UTHealth Microsurgical Robotics Laboratory will expand the possibilities of robotic surgery by creating the first microsurgical robotic system delicate enough for brain surgery, yet robust enough to perform traditional abdominal surgeries. Telerobotic capabilities will allow surgeons from the best medical centers to reach more patients, and provide the same quality of care to remote hospitals around the world
The microsurgical robot features three miniaturized instruments and one stereoscopic camera that fit into one of four ports of the robotic arm. This allows for just one, single incision. The robotic arm is flexible, featuring several joints, so that it moves dexterously and precisely. Instruments can be interchanged and come in a wide selection of specialized tip designs to enable a broad range of microsurgical operations. The stereoscopic camera allows 3D visualization of the surgical field. Each instrument can be sterilized and then reused later – allowing a cost effective design. A master controller controls the robotic arm remotely. This controller offers haptic feedback, giving the surgeon more information than current available robotic systems. These miniaturized, dexterous tools are what give the robotic the capability of performing highly complex procedures.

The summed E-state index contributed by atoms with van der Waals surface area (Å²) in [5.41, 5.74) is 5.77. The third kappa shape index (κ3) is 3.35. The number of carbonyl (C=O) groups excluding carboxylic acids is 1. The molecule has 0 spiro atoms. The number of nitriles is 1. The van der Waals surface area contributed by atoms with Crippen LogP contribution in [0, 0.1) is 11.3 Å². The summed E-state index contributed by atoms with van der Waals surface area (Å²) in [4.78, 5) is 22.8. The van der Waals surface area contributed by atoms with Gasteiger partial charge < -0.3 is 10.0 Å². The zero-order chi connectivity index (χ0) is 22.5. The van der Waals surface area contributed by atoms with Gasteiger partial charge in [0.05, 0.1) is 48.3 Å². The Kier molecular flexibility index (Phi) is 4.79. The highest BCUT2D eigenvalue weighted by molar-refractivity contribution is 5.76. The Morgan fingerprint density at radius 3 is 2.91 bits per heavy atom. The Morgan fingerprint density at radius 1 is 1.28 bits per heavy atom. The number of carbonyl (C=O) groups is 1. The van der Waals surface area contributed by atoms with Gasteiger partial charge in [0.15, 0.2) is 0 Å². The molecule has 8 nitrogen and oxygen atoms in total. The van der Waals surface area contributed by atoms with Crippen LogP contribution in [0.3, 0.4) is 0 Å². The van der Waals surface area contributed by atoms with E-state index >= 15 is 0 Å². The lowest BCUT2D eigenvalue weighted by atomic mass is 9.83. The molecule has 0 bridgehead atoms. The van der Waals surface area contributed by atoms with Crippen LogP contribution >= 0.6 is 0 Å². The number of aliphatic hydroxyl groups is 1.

Dr. Daniel Kim is Professor in the Department of Neurosurgery at The University of Texas Medical School, where he also serves as the Director of Spinal Neurosurgery and Reconstructive Peripheral Nerve Surgery. Dr. Kim is a fellowship-trained, board-certified neurosurgeon who is an expert in minimally invasive spinal surgery, both endoscopic and robotic; peripheral nerve surgery; and complex spinal reconstruction. Dr. Kim has won numerous awards and honours, authored hundreds of papers and published 17 surgical textbooks.
He is a preeminent researcher in peripheral nerve repair through nerve transfer and nerve graft, and is also recognized for his work in neurorehabilitation through robotics and cortical stimulation, spinal biomechanics and innovative neuromodulation treatments for chronic pain. Dr. Kim is also adjunct professor in the departments of Bioengineering and Electrical and Computer Engineering at Rice University.
Before his appointment at The University of Texas Medical School at Houston, Dr. Kim served as a professor in the departments of Neurosurgery and Orthopaedic Surgery at the Baylor College of Medicine (BCM). He was the director of spinal neurosurgery and reconstructive peripheral nerve surgery for both programs. Before that, he was a full professor at the Stanford University School of Medicine.
A graduate of the University of Oklahoma in chemical engineering, Dr. Kim received his medical degree at Tulane University School of Medicine before completing his neurosurgery residency at Louisiana State University. He completed a fellowship in spine surgery at the University of Florida with Richard Fessler, M.D., Ph.D.